Following the United Nations projection that there could be a 40 per cent shortfall of water availability globally by 2030, the World Energy Council has released a report making recommendations to address global water-energy vulnerabilities.
Energy is the second largest freshwater user after agriculture. And while the report notes that the energy sector has made significant advancements in technologies to aid in recirculating and re-using water, and has increased the adoption of dry cooling, desalination, and reusing water from oil extraction, the analysis shows that it will be necessary to further reduce the amount of water needed for energy production in order to meet growing future demands.
Water is used all along the energy value chain in primary energy production (coal, oil, gas, biofuels) and in power generation (hydro, cooling), and 98 per cent of the power currently produced needs water.
The report focuses on understanding how the energy sector can better manage impacts on land and water whilst still aiming to balance the food-water-energy dilemma. It recommends that the energy industry to work together with the financial community, investors, and policymakers to share and promote measures that must be incorporated into energy infrastructure design and investment decisions.
Among the recommendations, the report states that:
- Energy project developers need to be able to better understand the water footprint of energy technology choices being considered in order to mitigate the risks of potential stranded assets.
- Risk assessments should reflect a comprehensive understanding of long-term systemic risks by incorporating different climate and hydrological scenarios in financial analyses. This shows investors that environmental and social considerations have been accounted for in the design of energy infrastructure.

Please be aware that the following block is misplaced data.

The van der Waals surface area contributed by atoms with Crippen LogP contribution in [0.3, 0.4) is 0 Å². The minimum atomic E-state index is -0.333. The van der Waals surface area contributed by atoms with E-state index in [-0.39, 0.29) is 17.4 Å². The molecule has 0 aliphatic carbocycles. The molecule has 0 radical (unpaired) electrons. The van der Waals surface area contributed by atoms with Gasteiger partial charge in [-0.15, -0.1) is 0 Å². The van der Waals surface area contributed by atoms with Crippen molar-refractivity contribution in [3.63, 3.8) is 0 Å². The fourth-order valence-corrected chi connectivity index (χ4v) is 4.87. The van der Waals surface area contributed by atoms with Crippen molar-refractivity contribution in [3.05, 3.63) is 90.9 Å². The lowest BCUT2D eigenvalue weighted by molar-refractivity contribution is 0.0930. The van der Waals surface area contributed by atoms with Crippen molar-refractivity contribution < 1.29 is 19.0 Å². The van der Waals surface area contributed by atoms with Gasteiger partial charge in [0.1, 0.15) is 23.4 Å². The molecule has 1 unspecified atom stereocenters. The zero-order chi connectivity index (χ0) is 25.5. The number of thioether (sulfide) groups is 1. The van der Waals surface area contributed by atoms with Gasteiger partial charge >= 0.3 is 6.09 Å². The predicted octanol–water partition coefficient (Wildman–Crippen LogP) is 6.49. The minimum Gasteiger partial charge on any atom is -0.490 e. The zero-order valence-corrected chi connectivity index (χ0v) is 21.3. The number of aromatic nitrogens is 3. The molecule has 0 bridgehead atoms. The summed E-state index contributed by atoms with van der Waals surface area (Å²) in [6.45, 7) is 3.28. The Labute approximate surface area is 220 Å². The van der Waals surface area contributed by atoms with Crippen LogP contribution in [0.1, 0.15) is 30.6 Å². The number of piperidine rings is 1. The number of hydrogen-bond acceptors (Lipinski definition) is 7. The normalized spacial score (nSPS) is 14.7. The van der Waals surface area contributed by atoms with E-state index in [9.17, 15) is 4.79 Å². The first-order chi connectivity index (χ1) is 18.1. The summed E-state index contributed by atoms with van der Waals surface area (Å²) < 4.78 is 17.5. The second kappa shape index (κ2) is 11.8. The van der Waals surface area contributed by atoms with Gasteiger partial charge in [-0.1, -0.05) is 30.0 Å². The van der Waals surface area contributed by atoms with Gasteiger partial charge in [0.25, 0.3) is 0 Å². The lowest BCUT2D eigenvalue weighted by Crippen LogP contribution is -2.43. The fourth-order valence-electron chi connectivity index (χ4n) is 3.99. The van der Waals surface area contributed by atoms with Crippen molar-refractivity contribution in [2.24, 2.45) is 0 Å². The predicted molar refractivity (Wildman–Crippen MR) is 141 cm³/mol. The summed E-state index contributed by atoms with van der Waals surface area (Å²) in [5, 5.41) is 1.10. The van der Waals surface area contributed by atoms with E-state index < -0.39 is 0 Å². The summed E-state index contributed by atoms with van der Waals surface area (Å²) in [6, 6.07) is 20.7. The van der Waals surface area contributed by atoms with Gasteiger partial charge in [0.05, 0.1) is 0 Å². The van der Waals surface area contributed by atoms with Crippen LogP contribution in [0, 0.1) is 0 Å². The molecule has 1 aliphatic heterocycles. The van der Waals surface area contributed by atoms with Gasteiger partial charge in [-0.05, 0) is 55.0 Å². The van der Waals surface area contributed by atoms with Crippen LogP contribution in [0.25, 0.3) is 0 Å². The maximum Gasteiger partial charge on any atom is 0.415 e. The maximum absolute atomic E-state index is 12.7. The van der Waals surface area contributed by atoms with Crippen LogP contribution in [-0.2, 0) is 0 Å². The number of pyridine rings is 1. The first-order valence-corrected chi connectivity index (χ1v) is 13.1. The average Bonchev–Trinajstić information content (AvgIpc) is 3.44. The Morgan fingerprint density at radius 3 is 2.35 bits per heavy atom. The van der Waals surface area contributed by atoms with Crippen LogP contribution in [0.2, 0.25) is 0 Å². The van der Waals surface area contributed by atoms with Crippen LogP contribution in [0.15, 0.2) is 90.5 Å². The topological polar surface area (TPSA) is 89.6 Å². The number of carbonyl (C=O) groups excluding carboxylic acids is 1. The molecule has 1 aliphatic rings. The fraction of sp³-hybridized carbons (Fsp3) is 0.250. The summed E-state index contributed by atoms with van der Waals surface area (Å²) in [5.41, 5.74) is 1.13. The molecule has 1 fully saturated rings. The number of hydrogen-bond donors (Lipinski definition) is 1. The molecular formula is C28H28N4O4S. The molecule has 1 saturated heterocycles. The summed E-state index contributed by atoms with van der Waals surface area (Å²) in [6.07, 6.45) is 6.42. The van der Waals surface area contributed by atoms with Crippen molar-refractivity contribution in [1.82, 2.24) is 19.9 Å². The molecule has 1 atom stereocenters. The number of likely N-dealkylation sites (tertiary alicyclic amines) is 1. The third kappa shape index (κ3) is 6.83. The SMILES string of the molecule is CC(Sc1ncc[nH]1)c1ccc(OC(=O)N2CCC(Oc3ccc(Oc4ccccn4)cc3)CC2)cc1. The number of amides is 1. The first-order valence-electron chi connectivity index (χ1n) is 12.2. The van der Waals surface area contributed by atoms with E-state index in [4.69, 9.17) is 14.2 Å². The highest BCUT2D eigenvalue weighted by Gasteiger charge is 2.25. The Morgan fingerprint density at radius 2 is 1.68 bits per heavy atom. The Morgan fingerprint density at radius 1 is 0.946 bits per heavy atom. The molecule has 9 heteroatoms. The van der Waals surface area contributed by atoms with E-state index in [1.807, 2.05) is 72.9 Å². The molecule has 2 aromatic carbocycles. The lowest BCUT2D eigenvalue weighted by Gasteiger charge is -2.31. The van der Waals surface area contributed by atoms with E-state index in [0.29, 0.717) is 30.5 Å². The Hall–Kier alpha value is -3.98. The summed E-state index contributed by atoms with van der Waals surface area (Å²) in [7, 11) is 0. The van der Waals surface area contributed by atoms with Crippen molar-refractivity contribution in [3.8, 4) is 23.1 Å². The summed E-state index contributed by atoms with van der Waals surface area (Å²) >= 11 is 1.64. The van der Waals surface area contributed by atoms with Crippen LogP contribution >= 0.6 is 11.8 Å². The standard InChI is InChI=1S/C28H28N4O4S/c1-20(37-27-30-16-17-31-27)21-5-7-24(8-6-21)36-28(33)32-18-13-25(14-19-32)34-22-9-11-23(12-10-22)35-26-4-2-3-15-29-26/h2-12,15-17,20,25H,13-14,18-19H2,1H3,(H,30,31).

- Water scarcity has to be taken into account and, where possible, priced appropriately to establish an accurate risk profile that reflects the local context. If no market price can be used, companies can use a shadow water price. Water management and pricing policies must be defined locally to ensure that other policy objectives, such as equity considerations, are also met.
- Transparent and predictable regulatory and legal frameworks are needed to promote efficient solutions that balance the interests of competing users and provide certainty to investors.
The report also makes the case for improved cross border coordination, noting that 261 international trans-boundary basins cover 45 per cent of the earth’s land surface, serve 40 per cent of the world’s population, and provide 60 per cent of the earth’s entire freshwater volume. This affects the operation of planned and proposed energy infrastructures, and there is a need to ensure that adequate cross-border water management frameworks are in place.
The full report is available online.